Friday, March 7, 2008

Brussels - The Capital of European Union

Brussels – the capital of Belgium and the heart of European Union. The City what I never had a chance to visit… when finally, in the last day of February 2008, it changed: I spent a day in the Old Town of Brussels, trying to catch the atmosphere of this well-known city in Europe. Apart from the fact, that the day was freezing (compared to the 20 degrees in Marseille, from where I arrived to Brussels), I enjoyed the day in the heart of Brussels very much.
Brussels explains it’s aura as follows: “Brussels has been given its character by the coexistence of French and Flemish culture, and it is nowadays home to nationalities around the world, adding a cosmopolitan flavour to its atmosphere”. And you can really feel it when you walk around there…
Brussels has grown from a 10th century fortress town founded by Charlemagne's grandson into a city of over 1 million inhabitants. Yet, the Old Town is fairly small and you can reach the main sights by walking.

The Grand Place (the main square in the heart of Brussels Old Town; also called The Market Place) is one of the most beautiful squares in Europe– it has many nice houses with variety of style (mainly Gothic and Baroque), and the Town Hall is just amazing - and all the narrow streets around it… Just lovely! One can see, it has developed with time: during the early Middle Ages small wooden houses were scattered around the market, but as from the 14th century the rich and powerful patrician families built stone mansions. Gradually the market turned into the main commercial and administrative centre of the city.
Town Hall – the first stone of the current Town Hall was laid in the spring of 1402. This original town hall (which is now the left wing) was completed in 1405, together with a small tower. The architect is believed to be JACOB VAN THIENEN. However, on the 3rd March in 1444, the original building was extended with a smaller right wing, which was ready in 1449. In that same year the architect JAN VAN RUYSBROECK built the tower that still crowns the building today.The King’s House – stands opposite to the Town Hall, is a lovely neo-gothic building with its many decorative statues. It harbors the historical City Museum today. The house has been severally rebuilt – it used to be a gothic building, but after the French bombardment of 1695, the building stayed in poor conditions for many years, and was decided to rebuild in neo-gothic style in 1860’s. Guild Houses
Most were built between 1696 and 1700 in the style of Italian Baroque, but with some Flemish influences. As well as bearing the names of the guilds, each house has its own individual name as well.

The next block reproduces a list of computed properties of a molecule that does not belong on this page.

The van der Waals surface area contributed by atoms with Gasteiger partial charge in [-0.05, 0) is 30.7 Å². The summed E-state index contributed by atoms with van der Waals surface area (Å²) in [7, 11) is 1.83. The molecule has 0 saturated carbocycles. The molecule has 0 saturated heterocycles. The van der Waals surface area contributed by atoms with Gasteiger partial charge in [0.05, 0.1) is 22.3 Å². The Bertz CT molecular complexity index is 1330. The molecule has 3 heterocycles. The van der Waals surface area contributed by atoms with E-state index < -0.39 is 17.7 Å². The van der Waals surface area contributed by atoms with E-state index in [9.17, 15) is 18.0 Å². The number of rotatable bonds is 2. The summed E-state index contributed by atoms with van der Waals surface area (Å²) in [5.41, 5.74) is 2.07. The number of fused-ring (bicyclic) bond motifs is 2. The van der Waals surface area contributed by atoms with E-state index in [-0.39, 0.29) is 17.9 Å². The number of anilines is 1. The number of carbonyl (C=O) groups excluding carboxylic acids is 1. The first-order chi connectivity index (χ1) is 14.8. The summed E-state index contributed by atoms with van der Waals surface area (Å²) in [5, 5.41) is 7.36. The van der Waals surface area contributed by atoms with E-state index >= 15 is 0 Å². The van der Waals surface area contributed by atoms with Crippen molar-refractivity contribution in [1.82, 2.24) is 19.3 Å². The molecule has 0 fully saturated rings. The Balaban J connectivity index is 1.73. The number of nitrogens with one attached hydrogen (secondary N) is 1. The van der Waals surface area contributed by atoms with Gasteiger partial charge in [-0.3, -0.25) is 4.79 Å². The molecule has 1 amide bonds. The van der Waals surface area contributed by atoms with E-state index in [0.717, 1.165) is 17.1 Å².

The Peeing Boy

To see the Manneken Pis (“The Peeing boy”) in Brussels is the MUST – the most famous boy in the whole Europe.
It’s such a small statue, but so nice to look at it in real life after seeing him in many different postcards! It’s an old statue - already in Already in the 15th century a fountain called manneken-pis existed in the same place. The official origin can be traced back to the 13th of August 1619 when the city ordered the sculptor Jerome Duquesnoy to make a bronze statue of manneken-pis to replace an old and withered one.

Photo: I with the Manneken Pis
There are several legends behind this statue, but the most famous is the one about Duke Godfrey II of Leuven. In 1142, the troops of this two-year-old lord were battling against the troops of the Berthouts, the lords of Grimbergen, in Ransbeke . The troops put the infant lord in a basket and hung it in a tree, to encourage them. From there, he urinated on the troops of the Berthouts, who eventually lost the battle.

The Saint Michael and Saint Gudula Cathedral Already at the beginning of the 11th century a church was situated here. St. Gudula church originally built in Romanesque style was transformed in gothic style as from the 13th century. Today, the foundations of the first church can still be seen under the crypt of the gothic cathedral. The western facade, completed between 1450 and 1490, follows the example of the French gothic facades.

The Royal Palace In 1815, William I, king of the reunited Netherlands, decided to rebuild these houses to turn them into a royal palace. This was finished in 1829. One year later Belgium became independent and the new king of Belgium, Leopold I, decided to use the new palace as his residence. It was king Leopold II, who had the original building turned into the palace like we now know it. This transformation ended in 1903. Nowadays, The Royal Palace is used as the office of the King and as the residence of the Crown Prince.

Food in Brussels
Belgium is famous of certain food items:
1. Belgian chocolate – has been the food of champions;
2. Brussels waffles - have been an important part of the Belgian diet for centuries. The authentic Belgian waffle is unique because of the special waffle irons used to bake them;
3. It is said, that the best French fries you can get from Brussels… (I didn’t try though).

My dessert: Brussels waffles with whiped cream and strawberries... how sweet!

There are lovely dining streets all around the Grand Place - each street has its own speciality – the most famous street is called Rue des Bouchers and is a “fish street” – many restaurants have a display of seafood outside in the street.